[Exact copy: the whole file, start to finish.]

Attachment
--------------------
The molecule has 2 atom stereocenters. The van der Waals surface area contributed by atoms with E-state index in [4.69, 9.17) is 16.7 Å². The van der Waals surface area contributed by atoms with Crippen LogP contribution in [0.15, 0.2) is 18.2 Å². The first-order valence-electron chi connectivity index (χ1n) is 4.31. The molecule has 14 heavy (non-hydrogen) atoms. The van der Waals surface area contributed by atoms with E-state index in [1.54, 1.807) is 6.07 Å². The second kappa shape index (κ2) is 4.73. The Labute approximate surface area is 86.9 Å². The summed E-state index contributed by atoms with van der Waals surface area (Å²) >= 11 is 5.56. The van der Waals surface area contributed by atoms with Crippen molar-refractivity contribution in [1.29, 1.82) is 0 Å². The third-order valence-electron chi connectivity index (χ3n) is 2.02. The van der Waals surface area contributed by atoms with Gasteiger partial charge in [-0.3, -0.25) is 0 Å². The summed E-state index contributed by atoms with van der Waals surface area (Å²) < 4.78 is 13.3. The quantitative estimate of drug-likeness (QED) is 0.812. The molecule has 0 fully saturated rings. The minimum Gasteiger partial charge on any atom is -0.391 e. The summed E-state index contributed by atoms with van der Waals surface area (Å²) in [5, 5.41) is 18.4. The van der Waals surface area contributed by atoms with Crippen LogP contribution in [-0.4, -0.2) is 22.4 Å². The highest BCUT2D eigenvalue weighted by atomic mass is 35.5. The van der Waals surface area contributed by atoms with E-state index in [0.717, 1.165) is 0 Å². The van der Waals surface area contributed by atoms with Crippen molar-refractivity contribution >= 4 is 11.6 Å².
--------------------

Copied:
The molecule has 2 atom stereocenters. The van der Waals surface area contributed by atoms with E-state index in [4.69, 9.17) is 16.7 Å². The van der Waals surface area contributed by atoms with Crippen LogP contribution in [0.15, 0.2) is 18.2 Å². The first-order valence-electron chi connectivity index (χ1n) is 4.31. The molecule has 14 heavy (non-hydrogen) atoms. The van der Waals surface area contributed by atoms with E-state index in [1.54, 1.807) is 6.07 Å². The second kappa shape index (κ2) is 4.73. The Labute approximate surface area is 86.9 Å². The summed E-state index contributed by atoms with van der Waals surface area (Å²) >= 11 is 5.56. The van der Waals surface area contributed by atoms with Crippen molar-refractivity contribution in [1.29, 1.82) is 0 Å². The third-order valence-electron chi connectivity index (χ3n) is 2.02. The van der Waals surface area contributed by atoms with Gasteiger partial charge in [-0.3, -0.25) is 0 Å². The summed E-state index contributed by atoms with van der Waals surface area (Å²) < 4.78 is 13.3. The quantitative estimate of drug-likeness (QED) is 0.812. The molecule has 0 fully saturated rings. The minimum Gasteiger partial charge on any atom is -0.391 e. The summed E-state index contributed by atoms with van der Waals surface area (Å²) in [5, 5.41) is 18.4. The van der Waals surface area contributed by atoms with Crippen LogP contribution in [-0.4, -0.2) is 22.4 Å². The highest BCUT2D eigenvalue weighted by atomic mass is 35.5. The van der Waals surface area contributed by atoms with E-state index in [0.717, 1.165) is 0 Å². The van der Waals surface area contributed by atoms with Crippen molar-refractivity contribution >= 4 is 11.6 Å².